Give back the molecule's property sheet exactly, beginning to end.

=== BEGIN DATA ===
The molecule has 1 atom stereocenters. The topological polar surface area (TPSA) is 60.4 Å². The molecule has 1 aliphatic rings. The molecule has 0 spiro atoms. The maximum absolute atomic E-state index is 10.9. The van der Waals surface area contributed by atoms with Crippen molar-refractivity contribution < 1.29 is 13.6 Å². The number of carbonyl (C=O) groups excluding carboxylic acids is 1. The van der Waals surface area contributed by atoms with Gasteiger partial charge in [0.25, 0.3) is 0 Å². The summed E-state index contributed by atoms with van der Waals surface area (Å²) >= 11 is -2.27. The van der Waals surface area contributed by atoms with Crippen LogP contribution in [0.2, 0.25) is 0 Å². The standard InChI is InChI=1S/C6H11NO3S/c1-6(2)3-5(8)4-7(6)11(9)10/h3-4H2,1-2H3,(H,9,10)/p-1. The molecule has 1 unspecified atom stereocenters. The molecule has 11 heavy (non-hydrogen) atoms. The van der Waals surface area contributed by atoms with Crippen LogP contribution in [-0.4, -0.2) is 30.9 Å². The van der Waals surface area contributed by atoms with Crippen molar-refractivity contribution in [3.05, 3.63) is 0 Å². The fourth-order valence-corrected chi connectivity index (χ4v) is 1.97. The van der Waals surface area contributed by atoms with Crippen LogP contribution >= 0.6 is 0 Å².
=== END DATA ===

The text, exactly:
The molecule has 1 atom stereocenters. The topological polar surface area (TPSA) is 60.4 Å². The molecule has 1 aliphatic rings. The molecule has 0 spiro atoms. The maximum absolute atomic E-state index is 10.9. The van der Waals surface area contributed by atoms with Crippen molar-refractivity contribution < 1.29 is 13.6 Å². The number of carbonyl (C=O) groups excluding carboxylic acids is 1. The van der Waals surface area contributed by atoms with Gasteiger partial charge in [0.25, 0.3) is 0 Å². The summed E-state index contributed by atoms with van der Waals surface area (Å²) >= 11 is -2.27. The van der Waals surface area contributed by atoms with Crippen LogP contribution in [0.2, 0.25) is 0 Å². The standard InChI is InChI=1S/C6H11NO3S/c1-6(2)3-5(8)4-7(6)11(9)10/h3-4H2,1-2H3,(H,9,10)/p-1. The molecule has 1 unspecified atom stereocenters. The molecule has 11 heavy (non-hydrogen) atoms. The van der Waals surface area contributed by atoms with Crippen LogP contribution in [-0.4, -0.2) is 30.9 Å². The van der Waals surface area contributed by atoms with Crippen molar-refractivity contribution in [3.05, 3.63) is 0 Å². The fourth-order valence-corrected chi connectivity index (χ4v) is 1.97. The van der Waals surface area contributed by atoms with Crippen LogP contribution >= 0.6 is 0 Å².